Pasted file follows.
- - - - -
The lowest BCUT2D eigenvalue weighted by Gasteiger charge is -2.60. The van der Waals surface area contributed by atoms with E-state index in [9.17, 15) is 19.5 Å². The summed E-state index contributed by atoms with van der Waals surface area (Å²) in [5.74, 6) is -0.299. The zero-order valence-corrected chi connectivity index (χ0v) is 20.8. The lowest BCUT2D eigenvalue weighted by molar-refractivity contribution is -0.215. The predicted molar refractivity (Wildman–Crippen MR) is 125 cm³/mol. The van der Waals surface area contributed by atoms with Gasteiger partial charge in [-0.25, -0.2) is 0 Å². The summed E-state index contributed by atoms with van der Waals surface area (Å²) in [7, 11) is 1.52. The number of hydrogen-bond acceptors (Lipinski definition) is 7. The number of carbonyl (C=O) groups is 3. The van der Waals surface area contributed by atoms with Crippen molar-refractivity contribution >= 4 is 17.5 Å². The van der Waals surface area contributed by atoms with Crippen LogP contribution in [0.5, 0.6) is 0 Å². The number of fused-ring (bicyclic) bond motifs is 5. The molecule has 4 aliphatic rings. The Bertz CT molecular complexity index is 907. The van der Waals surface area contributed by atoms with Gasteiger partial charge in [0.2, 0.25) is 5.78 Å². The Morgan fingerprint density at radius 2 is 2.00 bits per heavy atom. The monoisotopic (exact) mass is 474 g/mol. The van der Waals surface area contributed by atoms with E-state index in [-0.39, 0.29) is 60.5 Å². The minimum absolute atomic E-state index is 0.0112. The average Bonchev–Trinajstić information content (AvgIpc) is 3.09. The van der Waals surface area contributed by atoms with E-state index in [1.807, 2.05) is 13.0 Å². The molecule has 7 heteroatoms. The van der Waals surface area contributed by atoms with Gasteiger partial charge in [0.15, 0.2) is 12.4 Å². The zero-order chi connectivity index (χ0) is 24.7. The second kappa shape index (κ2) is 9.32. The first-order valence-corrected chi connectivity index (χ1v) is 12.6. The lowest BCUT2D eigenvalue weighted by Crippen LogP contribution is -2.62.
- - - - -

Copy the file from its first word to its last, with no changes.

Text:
The lowest BCUT2D eigenvalue weighted by Gasteiger charge is -2.60. The van der Waals surface area contributed by atoms with E-state index in [9.17, 15) is 19.5 Å². The summed E-state index contributed by atoms with van der Waals surface area (Å²) in [5.74, 6) is -0.299. The zero-order valence-corrected chi connectivity index (χ0v) is 20.8. The lowest BCUT2D eigenvalue weighted by molar-refractivity contribution is -0.215. The predicted molar refractivity (Wildman–Crippen MR) is 125 cm³/mol. The van der Waals surface area contributed by atoms with Gasteiger partial charge in [-0.25, -0.2) is 0 Å². The summed E-state index contributed by atoms with van der Waals surface area (Å²) in [7, 11) is 1.52. The number of hydrogen-bond acceptors (Lipinski definition) is 7. The number of carbonyl (C=O) groups is 3. The van der Waals surface area contributed by atoms with Crippen molar-refractivity contribution >= 4 is 17.5 Å². The van der Waals surface area contributed by atoms with Crippen LogP contribution in [0.5, 0.6) is 0 Å². The number of fused-ring (bicyclic) bond motifs is 5. The molecule has 4 aliphatic rings. The Bertz CT molecular complexity index is 907. The van der Waals surface area contributed by atoms with Gasteiger partial charge in [0.2, 0.25) is 5.78 Å². The Morgan fingerprint density at radius 2 is 2.00 bits per heavy atom. The monoisotopic (exact) mass is 474 g/mol. The van der Waals surface area contributed by atoms with E-state index in [-0.39, 0.29) is 60.5 Å². The minimum absolute atomic E-state index is 0.0112. The average Bonchev–Trinajstić information content (AvgIpc) is 3.09. The van der Waals surface area contributed by atoms with E-state index in [1.807, 2.05) is 13.0 Å². The molecule has 7 heteroatoms. The van der Waals surface area contributed by atoms with Gasteiger partial charge in [0.15, 0.2) is 12.4 Å². The zero-order chi connectivity index (χ0) is 24.7. The second kappa shape index (κ2) is 9.32. The first-order valence-corrected chi connectivity index (χ1v) is 12.6. The lowest BCUT2D eigenvalue weighted by Crippen LogP contribution is -2.62.